Concerning a column published on February 6, 2016 in the Journal de Québec and the Journal de Montréal, some clarification is necessary on tankers navigating the St. Lawrence River. The MIB would like to point out that:
No supertanker has ever travelled the St. Lawrence. By definition, a supertanker is a ship carrying oil and measuring more than 400 m in length. The maximum length of ships navigating the St. Lawrence is currently about 300 m.
2. Marine safety, prevention and oil spills
Tankers are subject to very strict, rigorous inspections and legislation.
The following is a summary of the main tanker security measures:
2.1. Transports Canada requirements:
- Mandatory use of double hull tankers
- 2 pilots, depending on vessel size and season
- Port State Control (PSC) program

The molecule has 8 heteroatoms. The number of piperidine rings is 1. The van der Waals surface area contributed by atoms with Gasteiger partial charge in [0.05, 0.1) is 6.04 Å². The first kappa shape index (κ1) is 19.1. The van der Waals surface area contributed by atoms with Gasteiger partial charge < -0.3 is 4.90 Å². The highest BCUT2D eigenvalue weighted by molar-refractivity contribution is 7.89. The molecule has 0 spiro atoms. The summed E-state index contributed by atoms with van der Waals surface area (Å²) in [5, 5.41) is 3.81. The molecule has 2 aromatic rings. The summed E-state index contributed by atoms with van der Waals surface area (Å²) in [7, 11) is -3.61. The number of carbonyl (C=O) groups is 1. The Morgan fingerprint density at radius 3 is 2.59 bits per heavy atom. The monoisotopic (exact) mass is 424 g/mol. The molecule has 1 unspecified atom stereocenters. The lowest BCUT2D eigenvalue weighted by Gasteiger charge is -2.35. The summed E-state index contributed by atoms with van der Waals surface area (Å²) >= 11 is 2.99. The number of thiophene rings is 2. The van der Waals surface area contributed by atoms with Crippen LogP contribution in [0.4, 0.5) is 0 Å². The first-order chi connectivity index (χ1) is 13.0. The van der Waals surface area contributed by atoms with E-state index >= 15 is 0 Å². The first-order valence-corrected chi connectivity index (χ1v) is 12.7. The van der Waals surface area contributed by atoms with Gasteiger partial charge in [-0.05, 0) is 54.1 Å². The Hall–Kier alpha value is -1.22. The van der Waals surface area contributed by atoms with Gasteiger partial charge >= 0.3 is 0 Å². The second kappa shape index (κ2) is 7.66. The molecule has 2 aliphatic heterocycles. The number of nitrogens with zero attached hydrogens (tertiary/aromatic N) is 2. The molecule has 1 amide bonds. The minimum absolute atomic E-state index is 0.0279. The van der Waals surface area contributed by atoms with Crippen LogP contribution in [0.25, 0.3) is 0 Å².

- A ship inspection program whereby foreign vessels entering Canadian waters are boarded and inspected to ensure compliance with various major international maritime conventions.
2.2. Ship owners transporting oil must:
- Have an emergency response plan in case of oil pollution
- Have environmental response equipment
- Sign agreements with response organizations certified by Transport Canada
2.3. Navigating personnel for tankers:
- To transport oil by ship, Transport Canada requires officers to have specific qualifications on their certificate of competency (petroleum product transportation)
- Oil companies apply additional combined experience criteria for senior officers (time with the company, rank and type of vessel)
The MIB also points out that Canada has taken steps to improve tanker safety, including announcing its intention, in March 2013, to create a “World Class Tanker Safety System”, an initiative that includes legislative changes. For more information on this safety system, click here.